“That was all a mistake,” I returned deliberately. “I came merely to look after his interest?”
“Interest! Why a dead man hav’ interest?”
“Do you mean Philip Henley is dead?”
“You pretend not know? By Gar, eet queer. Vell, I tell you, M’sieur. Ze hole back ov ze picture; I lie there one night an’ leesten, week, ten days ago. Ze Capitaine talk with Sallie. He hav’ letter from North—one, two sheet paper—an’ eet tell heem how eet all vas. Someone write heem—I link maybe Pierre Vonique who went way long time. No matter; vat he told was zat M’sieur Philip die—die queek frum accident. Nevah speak, an’ when zey pick heem up, zar was noddin’ in hees pocket. See, M’sieur! He vas robbed. Vonique he hear about eet, an’ fin’ ze body. No one know who ze man is, but Vonique know. To prove eet he send ze ring—ze signet ring—off ze finger. Zen he write, ‘Look out, someone has ze papers. Watch who comes.’ Zat vas true, M’sieur.”
I hung on his words, fascinated, never doubting, the very thought of her freedom obscuring all else. It was only as he stopped speaking, and resumed his meal, that I gained control of my voice. The affair was clear enough now, except for some few corroborative details.
“And someone did come, Broussard?”
“Oui, damn queek—a fellow with a letter from Philip; eet was sign hees name, hees handwrite, appoint heem overseer.”
“And what became of him?”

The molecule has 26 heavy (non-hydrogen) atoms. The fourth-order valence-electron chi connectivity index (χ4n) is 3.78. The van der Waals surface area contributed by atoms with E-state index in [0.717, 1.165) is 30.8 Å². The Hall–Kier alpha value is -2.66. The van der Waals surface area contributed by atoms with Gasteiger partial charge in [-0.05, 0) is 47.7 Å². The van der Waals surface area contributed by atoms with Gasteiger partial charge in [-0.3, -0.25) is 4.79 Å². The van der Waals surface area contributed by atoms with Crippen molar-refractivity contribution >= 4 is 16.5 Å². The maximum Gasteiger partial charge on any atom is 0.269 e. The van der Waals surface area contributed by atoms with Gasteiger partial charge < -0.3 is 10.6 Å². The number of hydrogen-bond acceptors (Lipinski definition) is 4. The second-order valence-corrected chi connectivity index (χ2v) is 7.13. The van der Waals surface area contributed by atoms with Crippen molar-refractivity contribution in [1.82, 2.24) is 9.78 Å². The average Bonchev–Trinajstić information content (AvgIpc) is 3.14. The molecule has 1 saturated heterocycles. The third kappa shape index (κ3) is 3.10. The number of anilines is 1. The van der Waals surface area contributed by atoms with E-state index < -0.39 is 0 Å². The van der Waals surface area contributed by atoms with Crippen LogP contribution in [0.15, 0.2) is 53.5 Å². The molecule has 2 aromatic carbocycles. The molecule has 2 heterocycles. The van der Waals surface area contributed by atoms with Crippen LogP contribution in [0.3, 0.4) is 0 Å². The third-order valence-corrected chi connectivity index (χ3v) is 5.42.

The Creole shrugged his shoulders.
“’T is not my business, M’sieur. He go way somewhere queek. Maybe he not like ze place.”
The dead face of the bearded man in the rear room rose before me. But Broussard went on.
“Zen you came, M’sieur, ’long wiz ze girl. Ze Capitaine he laugh, eet was so easy. Why ze girl, M’sieur?”
“Philip Henley was married.”
“Non, non, impossible; eet cannot be shown. ’T is not of ze record. Ze Capitaine not ’fraid any more; he just play wiz you like ze cat wiz ze mouse. He know Philip dead; he has ze proof, an’ now he breaks ze will, an’ gets ze monies. Ze damn dog rich now; zen he be more rich.”
“Do you know an executor of the will named Neale—P. B. Neale?”
“Who is he? What does he look like?”
“He vas a planter two mile west Carrollton. I see heem maybe ten days ago—leetle short man wif bald head.”
He poured out another drink of brandy, and, downing it, pushed back his chair.
“By Gar, I talk too mooch, maybe,” he said, yawning. “But eet make no dif. Ze Capitaine he cop ze monies just ze same, an’ eet better you know. Now I turn in an’ sleep.”
He crossed the cabin to his stateroom, and closed the door.